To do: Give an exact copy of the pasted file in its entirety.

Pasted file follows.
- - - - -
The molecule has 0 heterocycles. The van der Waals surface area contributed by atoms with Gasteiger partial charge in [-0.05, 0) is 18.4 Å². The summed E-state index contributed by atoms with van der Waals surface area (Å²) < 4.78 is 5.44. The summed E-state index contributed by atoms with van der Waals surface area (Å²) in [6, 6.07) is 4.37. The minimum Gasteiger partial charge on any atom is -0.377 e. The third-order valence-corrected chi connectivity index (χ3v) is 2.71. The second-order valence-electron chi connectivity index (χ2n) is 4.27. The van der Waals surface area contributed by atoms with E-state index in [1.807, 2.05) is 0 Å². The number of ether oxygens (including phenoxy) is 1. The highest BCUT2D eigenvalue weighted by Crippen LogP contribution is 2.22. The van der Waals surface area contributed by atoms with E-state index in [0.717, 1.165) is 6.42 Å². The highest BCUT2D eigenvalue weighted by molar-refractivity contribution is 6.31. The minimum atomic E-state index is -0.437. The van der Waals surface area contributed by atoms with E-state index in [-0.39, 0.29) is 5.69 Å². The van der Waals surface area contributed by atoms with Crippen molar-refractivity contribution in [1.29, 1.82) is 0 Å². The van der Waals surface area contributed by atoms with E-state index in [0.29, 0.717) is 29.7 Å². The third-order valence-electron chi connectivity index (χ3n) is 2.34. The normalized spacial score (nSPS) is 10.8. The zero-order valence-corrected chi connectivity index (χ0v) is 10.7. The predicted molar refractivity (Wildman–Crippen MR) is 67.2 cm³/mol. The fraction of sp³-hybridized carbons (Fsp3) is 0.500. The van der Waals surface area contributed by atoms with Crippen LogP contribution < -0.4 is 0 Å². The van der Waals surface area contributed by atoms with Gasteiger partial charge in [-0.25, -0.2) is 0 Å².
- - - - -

The molecule has 0 heterocycles. The van der Waals surface area contributed by atoms with Gasteiger partial charge in [-0.05, 0) is 18.4 Å². The summed E-state index contributed by atoms with van der Waals surface area (Å²) < 4.78 is 5.44. The summed E-state index contributed by atoms with van der Waals surface area (Å²) in [6, 6.07) is 4.37. The minimum Gasteiger partial charge on any atom is -0.377 e. The third-order valence-corrected chi connectivity index (χ3v) is 2.71. The second-order valence-electron chi connectivity index (χ2n) is 4.27. The van der Waals surface area contributed by atoms with E-state index in [1.807, 2.05) is 0 Å². The number of ether oxygens (including phenoxy) is 1. The highest BCUT2D eigenvalue weighted by Crippen LogP contribution is 2.22. The van der Waals surface area contributed by atoms with E-state index in [0.717, 1.165) is 6.42 Å². The highest BCUT2D eigenvalue weighted by molar-refractivity contribution is 6.31. The minimum atomic E-state index is -0.437. The van der Waals surface area contributed by atoms with E-state index in [-0.39, 0.29) is 5.69 Å². The van der Waals surface area contributed by atoms with Crippen molar-refractivity contribution in [1.29, 1.82) is 0 Å². The van der Waals surface area contributed by atoms with E-state index in [0.29, 0.717) is 29.7 Å². The third-order valence-electron chi connectivity index (χ3n) is 2.34. The normalized spacial score (nSPS) is 10.8. The zero-order valence-corrected chi connectivity index (χ0v) is 10.7. The predicted molar refractivity (Wildman–Crippen MR) is 67.2 cm³/mol. The fraction of sp³-hybridized carbons (Fsp3) is 0.500. The van der Waals surface area contributed by atoms with Crippen LogP contribution < -0.4 is 0 Å². The van der Waals surface area contributed by atoms with Gasteiger partial charge in [-0.25, -0.2) is 0 Å².